Colds & Flu
Colds & Flu
The average Australian child gets as many as 12 colds a year, an adult gets up to four – more if they are in regular contact with snotty children. With all the great advances in medicine, why is it so impossible to eradicate the common cold? For one thing, there are over 200 different viruses you can catch that will produce a cold or flu. So while you may catch one cold and produce the antibodies to stop you from catching this bug again, there are another 199 waiting to strike. Additionally, each of the 200 viruses continually mutates, making it near impossible to eradicate or avoid.
If you think you just need a strong immune system to stop you from catching a cold, think again. If a virus makes it to your nose and you don’t have the antibodies to fight it, 75% of people will come down with a cold, the other 25% will still be infected, they just wont experience the symptoms.
You ‘catch’ a cold or flu when a virus makes it up your nose, or gets in your tear duct. So the best thing you can do to prevent the nasties taking hold is to keep your hands clean and also keep them away from your face.
Although a cold virus needs human cells to reproduce, they can survive and remain infectious on inanimate objects like a phone, keyboard, hand-rail or toy in a doctor’s office. The virus can also stay alive on skin for up to two hours. So if someone with a cold blows their nose, and an hour later shakes your hand, after which time you remove some dust from your eye, you could have caught their cold.
Keeping your body healthy is obviously key to make sure your body has all that it needs to fight an attack of the lurgy. Make sure your diet has plenty of fruit, vegetables, whole grains, legumes, nuts, seeds, fish, eggs and meat. Add some garlic, onions and ginger to main meals for a real immune-boosting kick. If you are going through a particularly stressful time, consider adding some supplements such as vitamin C, zinc and B complex. Another very good immune booster is Asian mushrooms such as reishi which you can buy as a supplement from health food stores or as a tea from a traditional Chinese herbalist.
The first sign of a cold is usually a sore, scratchy throat and a stuffy nose. As soon as you get a warning sign that a cold or flu is on its way, eat one clove of garlic. It’s not the most pleasant activity in the world but it works because of its antiviral effects.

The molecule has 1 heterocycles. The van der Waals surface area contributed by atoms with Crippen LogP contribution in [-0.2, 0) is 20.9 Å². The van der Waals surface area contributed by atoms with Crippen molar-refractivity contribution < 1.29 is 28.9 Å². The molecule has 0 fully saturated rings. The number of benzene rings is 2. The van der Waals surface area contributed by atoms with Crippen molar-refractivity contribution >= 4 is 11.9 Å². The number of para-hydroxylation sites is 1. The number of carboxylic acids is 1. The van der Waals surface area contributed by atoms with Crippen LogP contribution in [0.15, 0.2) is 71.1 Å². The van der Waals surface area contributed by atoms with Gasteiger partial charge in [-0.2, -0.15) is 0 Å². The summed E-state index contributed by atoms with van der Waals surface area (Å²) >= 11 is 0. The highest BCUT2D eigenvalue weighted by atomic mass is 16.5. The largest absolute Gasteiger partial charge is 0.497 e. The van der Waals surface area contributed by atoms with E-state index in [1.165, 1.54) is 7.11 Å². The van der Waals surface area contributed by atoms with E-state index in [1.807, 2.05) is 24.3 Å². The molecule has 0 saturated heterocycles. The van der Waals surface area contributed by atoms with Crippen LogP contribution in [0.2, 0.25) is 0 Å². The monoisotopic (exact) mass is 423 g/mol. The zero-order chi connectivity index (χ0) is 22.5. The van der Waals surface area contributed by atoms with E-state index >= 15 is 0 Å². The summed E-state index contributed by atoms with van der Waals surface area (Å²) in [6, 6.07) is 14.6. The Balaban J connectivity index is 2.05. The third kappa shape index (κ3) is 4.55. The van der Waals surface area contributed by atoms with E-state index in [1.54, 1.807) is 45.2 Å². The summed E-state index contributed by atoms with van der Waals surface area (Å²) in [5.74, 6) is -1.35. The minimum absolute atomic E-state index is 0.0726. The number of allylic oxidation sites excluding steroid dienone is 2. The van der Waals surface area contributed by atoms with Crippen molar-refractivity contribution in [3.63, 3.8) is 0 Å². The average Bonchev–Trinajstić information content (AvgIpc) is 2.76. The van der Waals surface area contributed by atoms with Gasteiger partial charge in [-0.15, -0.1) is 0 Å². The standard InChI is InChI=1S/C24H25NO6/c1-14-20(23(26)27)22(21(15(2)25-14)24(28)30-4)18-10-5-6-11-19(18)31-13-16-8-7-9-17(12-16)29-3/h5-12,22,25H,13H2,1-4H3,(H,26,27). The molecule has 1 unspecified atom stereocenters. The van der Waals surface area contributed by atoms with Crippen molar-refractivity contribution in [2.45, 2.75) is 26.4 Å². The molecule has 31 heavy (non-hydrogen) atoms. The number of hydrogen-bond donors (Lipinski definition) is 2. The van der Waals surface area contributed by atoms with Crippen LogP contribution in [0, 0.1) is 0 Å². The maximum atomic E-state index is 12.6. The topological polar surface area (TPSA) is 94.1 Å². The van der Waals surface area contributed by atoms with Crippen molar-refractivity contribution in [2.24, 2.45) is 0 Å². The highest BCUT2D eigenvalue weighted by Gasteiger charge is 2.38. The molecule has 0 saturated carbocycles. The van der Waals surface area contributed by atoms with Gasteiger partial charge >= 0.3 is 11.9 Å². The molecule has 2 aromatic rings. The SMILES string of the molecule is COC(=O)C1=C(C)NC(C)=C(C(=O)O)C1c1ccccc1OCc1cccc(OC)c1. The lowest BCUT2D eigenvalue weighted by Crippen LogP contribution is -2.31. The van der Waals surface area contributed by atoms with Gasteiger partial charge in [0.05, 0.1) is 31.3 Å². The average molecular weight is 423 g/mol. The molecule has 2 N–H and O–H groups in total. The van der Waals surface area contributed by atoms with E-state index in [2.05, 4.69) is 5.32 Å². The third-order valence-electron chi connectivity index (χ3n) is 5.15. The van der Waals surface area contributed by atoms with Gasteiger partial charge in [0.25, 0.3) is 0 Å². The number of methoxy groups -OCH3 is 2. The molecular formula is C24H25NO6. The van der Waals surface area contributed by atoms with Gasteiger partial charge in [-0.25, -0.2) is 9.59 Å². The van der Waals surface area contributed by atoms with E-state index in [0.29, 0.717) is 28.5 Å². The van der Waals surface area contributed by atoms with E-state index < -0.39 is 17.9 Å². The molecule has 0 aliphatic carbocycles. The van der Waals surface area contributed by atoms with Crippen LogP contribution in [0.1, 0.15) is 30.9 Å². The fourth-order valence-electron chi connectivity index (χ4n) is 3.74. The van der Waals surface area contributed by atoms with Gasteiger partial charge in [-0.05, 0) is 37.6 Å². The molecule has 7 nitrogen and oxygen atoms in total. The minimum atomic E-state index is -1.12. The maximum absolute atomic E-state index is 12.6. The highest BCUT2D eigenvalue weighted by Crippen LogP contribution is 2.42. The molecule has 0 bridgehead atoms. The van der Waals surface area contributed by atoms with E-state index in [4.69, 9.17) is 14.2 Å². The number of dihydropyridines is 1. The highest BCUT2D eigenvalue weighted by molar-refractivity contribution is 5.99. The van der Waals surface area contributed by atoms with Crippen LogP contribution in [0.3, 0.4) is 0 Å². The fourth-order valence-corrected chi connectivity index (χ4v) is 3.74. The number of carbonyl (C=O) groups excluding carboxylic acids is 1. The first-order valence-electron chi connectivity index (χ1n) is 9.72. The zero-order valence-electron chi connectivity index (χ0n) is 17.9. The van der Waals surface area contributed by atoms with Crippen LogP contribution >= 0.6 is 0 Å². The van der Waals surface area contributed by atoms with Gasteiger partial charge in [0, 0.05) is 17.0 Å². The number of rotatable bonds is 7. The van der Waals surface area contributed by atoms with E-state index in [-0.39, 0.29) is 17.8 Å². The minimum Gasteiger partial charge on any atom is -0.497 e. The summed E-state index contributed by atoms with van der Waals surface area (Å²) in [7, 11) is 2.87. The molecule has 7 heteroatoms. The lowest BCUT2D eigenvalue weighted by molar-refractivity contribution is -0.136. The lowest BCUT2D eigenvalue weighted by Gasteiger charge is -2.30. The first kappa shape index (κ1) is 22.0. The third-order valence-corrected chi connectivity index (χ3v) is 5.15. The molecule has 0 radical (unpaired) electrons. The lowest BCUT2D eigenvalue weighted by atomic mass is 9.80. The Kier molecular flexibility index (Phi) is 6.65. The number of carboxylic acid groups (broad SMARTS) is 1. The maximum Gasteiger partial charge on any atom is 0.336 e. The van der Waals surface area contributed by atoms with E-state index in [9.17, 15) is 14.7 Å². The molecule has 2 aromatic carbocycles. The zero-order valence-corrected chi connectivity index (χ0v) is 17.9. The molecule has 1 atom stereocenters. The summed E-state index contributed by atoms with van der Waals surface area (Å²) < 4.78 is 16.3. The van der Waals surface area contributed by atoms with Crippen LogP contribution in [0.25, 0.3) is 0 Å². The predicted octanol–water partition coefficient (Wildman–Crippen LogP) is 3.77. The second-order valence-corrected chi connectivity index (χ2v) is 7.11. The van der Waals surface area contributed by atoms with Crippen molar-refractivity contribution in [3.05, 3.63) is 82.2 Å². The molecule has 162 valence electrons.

The next step is to make yourself a pot of ginger tea. Put a piece of fresh, peeled ginger in a saucepan with two cups of water, bring to the boil, then simmer for about five minutes. Add two tablespoons of fresh lemon juice and a teaspoon of manuka honey. Strain and drink.
It’s also a good idea to hit a sore throat with a salt water gargle as soon as it appears. To make, place half a teaspoon of salt in a glass of warm water and gargle.
Increase your intake of fluids such as herbal teas, fresh fruit and vegetable juices, broths and of course, water, to keep you hydrated.
Saline nose drops are great for relieving a stuffy nose, especially for kids. Adults can try a nasal decongestant available from chemists.
Although a cold and flu are both respiratory illnesses, they are caused by different viruses and so present slightly differently. A flu is usually worse than a cold, and symptoms commonly include fever, body aches and extreme tiredness. Additionally, colds usually clear up in a few days, whereas flu can last a week and result in more serious health problems, such as pneumonia.
The best thing you can do for a full-blown cold or flu is to get adequate rest. If you don’t, your immune system produces fewer of the natural-killer cells needed to destroy cells that are infected with the cold virus. It’s not easy to sleep when you are all stuffed up, so may want to use a humidifier in the bedroom to moisten the air and help clear the nasal passages.
Also, call on a loving friend, family member or local restaurant to deliver you some chicken soup. As well as being packed with nutrients and carbohydrates for energy, Dr Stephen Rennard, a researcher at the University of Nebraska in the US showed that the ingredients in chicken soup actually stimulate the body to fight a cold and flu. Dr Rennard’s recipe includes chicken, onions, sweet potato, parsnips, turnips, carrots, celery, and parsley.
If your symptoms don’t improve after seven days, or if you have difficulty breathing, a severe headache, or are coughing up green phlegm see your doctor.